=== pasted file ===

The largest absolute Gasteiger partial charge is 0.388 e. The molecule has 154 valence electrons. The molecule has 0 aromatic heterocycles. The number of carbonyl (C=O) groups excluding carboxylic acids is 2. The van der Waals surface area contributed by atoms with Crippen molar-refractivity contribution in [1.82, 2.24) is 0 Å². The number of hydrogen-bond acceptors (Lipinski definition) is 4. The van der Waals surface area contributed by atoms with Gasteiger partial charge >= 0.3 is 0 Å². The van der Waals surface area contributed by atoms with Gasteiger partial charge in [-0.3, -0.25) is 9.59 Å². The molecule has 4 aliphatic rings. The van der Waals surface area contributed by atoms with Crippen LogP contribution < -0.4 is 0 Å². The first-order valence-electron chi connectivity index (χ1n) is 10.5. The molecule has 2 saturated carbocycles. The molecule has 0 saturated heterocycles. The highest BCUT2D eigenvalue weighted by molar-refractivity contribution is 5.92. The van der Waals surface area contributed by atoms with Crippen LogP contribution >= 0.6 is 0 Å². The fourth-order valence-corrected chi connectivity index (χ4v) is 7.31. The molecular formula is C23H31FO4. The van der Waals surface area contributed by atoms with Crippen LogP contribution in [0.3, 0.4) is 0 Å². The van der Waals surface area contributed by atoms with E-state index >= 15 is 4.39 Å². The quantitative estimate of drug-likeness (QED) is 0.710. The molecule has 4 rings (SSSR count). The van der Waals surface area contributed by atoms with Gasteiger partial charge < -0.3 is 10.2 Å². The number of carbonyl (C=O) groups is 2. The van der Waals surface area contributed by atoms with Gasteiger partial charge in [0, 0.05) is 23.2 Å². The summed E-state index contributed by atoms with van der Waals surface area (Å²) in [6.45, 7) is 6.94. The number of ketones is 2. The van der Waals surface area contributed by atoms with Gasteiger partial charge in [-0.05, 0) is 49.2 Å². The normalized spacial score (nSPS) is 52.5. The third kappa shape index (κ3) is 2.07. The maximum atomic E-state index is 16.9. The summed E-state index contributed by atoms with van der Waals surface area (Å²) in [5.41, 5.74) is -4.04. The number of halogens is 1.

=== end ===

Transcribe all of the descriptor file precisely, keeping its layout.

The largest absolute Gasteiger partial charge is 0.388 e. The molecule has 154 valence electrons. The molecule has 0 aromatic heterocycles. The number of carbonyl (C=O) groups excluding carboxylic acids is 2. The van der Waals surface area contributed by atoms with Crippen molar-refractivity contribution in [1.82, 2.24) is 0 Å². The number of hydrogen-bond acceptors (Lipinski definition) is 4. The van der Waals surface area contributed by atoms with Gasteiger partial charge >= 0.3 is 0 Å². The van der Waals surface area contributed by atoms with Gasteiger partial charge in [-0.3, -0.25) is 9.59 Å². The molecule has 4 aliphatic rings. The van der Waals surface area contributed by atoms with Crippen LogP contribution < -0.4 is 0 Å². The first-order valence-electron chi connectivity index (χ1n) is 10.5. The molecule has 2 saturated carbocycles. The molecule has 0 saturated heterocycles. The highest BCUT2D eigenvalue weighted by molar-refractivity contribution is 5.92. The van der Waals surface area contributed by atoms with Crippen LogP contribution >= 0.6 is 0 Å². The fourth-order valence-corrected chi connectivity index (χ4v) is 7.31. The molecular formula is C23H31FO4. The van der Waals surface area contributed by atoms with Crippen LogP contribution in [0.3, 0.4) is 0 Å². The van der Waals surface area contributed by atoms with E-state index >= 15 is 4.39 Å². The quantitative estimate of drug-likeness (QED) is 0.710. The molecule has 4 rings (SSSR count). The van der Waals surface area contributed by atoms with Gasteiger partial charge < -0.3 is 10.2 Å². The number of carbonyl (C=O) groups is 2. The van der Waals surface area contributed by atoms with Gasteiger partial charge in [0, 0.05) is 23.2 Å². The summed E-state index contributed by atoms with van der Waals surface area (Å²) in [6.45, 7) is 6.94. The number of ketones is 2. The van der Waals surface area contributed by atoms with Gasteiger partial charge in [-0.05, 0) is 49.2 Å². The normalized spacial score (nSPS) is 52.5. The third kappa shape index (κ3) is 2.07. The maximum atomic E-state index is 16.9. The summed E-state index contributed by atoms with van der Waals surface area (Å²) in [5.41, 5.74) is -4.04. The number of halogens is 1.